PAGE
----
Like in many modern blockchains, the architecture of Binance Smart Chain allows to run a full node, an archive node and a light node. What’s the difference between these nodes - and which one is required for your dApp?
What is Binance Smart Chain?
Binance Smart Chain (BSC) is an EVM-compatible programmatic environment by world-leading cryptocurrencies exchange Binance (BNB). It evolved from Binance Chain, an initial own blockchain of Binance. BSC supports smart contracts while Binance Chain does not.
Binance Smart Chain allows deployment of decentralized applications (dApps) and decentralized financial protocols (DeFis). It is characterized by fast transactions and low fees.
Binance Smart Chain (BSC) is built around Proof-of-Stake Authority (PoSA) consensus. Its transactions are verified by the network of 21 validators.
At printing time, over $50 billion is locked across all protocols on Binance Smart Chain (BSC). That said, Binance Smart Chain (BSC) is the second largest smart contract environment surpassed only by Ethereum (ETH).
What is a blockchain node?
In a nutshell, blockchain node is an open-source, cross-platform runtime that allows to perform computations on decentralized platforms. It can be described as the combination of software and hardware that allows confirmation of transactions i.e. to move information on the top of blockchain.
In terms of blockchain design, nodes may act either as a redistribution point or as a communication endpoint. Typically, it is run on high-performance software; however, virtual nodes are also utilized in some blockchain.
What’s the difference between full and archive nodes of BSC?
Binance Smart Chain (BSC) full node stores the blockchain operations on disk and can process data requests from the network. Also, a full node receives and validates the new blocks and transactions. Finally, the BSC full node verifies the states of every account.
Binance Smart Chain (BSC) archive node stores full history of in-blockchain interactions (transactions, account balances, blockchain metrics etc.). Archive node is suitable for tracking the processes that occur in blockchain within a predetermined period of time.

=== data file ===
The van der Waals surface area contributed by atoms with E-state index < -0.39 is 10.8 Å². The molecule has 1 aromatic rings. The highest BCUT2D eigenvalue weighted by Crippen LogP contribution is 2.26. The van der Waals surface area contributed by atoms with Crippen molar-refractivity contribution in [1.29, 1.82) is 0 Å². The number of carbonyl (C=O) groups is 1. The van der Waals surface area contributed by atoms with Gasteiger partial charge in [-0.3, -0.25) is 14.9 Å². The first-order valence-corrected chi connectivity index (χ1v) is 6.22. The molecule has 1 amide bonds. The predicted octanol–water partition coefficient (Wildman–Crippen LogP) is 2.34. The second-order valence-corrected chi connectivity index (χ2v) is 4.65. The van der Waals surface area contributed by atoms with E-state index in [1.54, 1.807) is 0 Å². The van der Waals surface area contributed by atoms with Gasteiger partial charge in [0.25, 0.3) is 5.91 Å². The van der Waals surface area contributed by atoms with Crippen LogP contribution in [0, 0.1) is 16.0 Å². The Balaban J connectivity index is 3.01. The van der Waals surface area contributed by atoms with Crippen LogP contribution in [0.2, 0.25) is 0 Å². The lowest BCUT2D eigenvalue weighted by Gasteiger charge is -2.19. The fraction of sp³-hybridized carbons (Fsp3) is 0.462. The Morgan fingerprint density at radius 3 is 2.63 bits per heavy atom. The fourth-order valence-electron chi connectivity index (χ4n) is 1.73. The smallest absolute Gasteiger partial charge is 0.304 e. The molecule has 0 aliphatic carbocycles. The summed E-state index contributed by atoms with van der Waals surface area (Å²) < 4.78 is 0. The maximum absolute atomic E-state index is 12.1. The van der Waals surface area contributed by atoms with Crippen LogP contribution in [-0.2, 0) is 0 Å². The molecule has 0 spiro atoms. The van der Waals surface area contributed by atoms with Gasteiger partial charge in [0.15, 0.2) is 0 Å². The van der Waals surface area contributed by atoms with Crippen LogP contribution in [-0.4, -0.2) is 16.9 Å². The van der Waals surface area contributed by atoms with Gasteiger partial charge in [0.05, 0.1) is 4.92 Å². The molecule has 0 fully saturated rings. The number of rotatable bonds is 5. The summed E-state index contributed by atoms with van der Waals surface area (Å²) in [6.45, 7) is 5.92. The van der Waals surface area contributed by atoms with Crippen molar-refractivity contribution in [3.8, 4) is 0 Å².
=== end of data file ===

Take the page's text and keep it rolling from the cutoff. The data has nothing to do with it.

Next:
In a nutshell, a full node works similarly to task processor of your computer while an archive node can be compared to browser history.
By contrast, light nodes broadcast only the actual state of blockchain for some purposes. BSC light node isn’t EVM-compatible.
Here’s how GetBlock accesses archive node of Binance Smart Chain
GetBlock empowers its users with reliable instant access to the nodes of major blockchain. To demonstrate its opportunities, let’s check the BAKE token (token address 0x8b4fa3e7f29924b6a60c4abac0db9dea0df594ba) balance of given Binance Smart Chain account (tokenholder address 0x8b4fa3e7f29924b6a60c4abac0db9dea0df594ba).
Image by GetBlock
The address of Binance Smart Chain (BSC) account should be inserted into tokenHolder field while the address of token (avoid scammers, always double-check it through the official project website) should be inserted into tokenAddress field.
ABI (application binary interface) is an interface utilized to call for the functions through Web3.js library.
API key is a key utilized by our service to identify the users who interact with blockchains via GetBlock.
The request to the smart contract of BAKE token via ‘balanceOf’ function demonstrates the current token balance of a given account.
Here’s how GetBlock users can trace the balance of the account in Ethereum, BSC or other programmatic chains with given address and known token contract details.
By accessing Binance Smart Chain archive node, a customer can see the balance of every account regardless of when it was created. So, this opportunity is a must for analytical purposes as well as for some DeFi-specific use-cases.
This functionality can be checked by forking the following code: https://replit.com/@getblock/ERC20Balance?v=1 (‘Fork’ button is located in the upper right corner).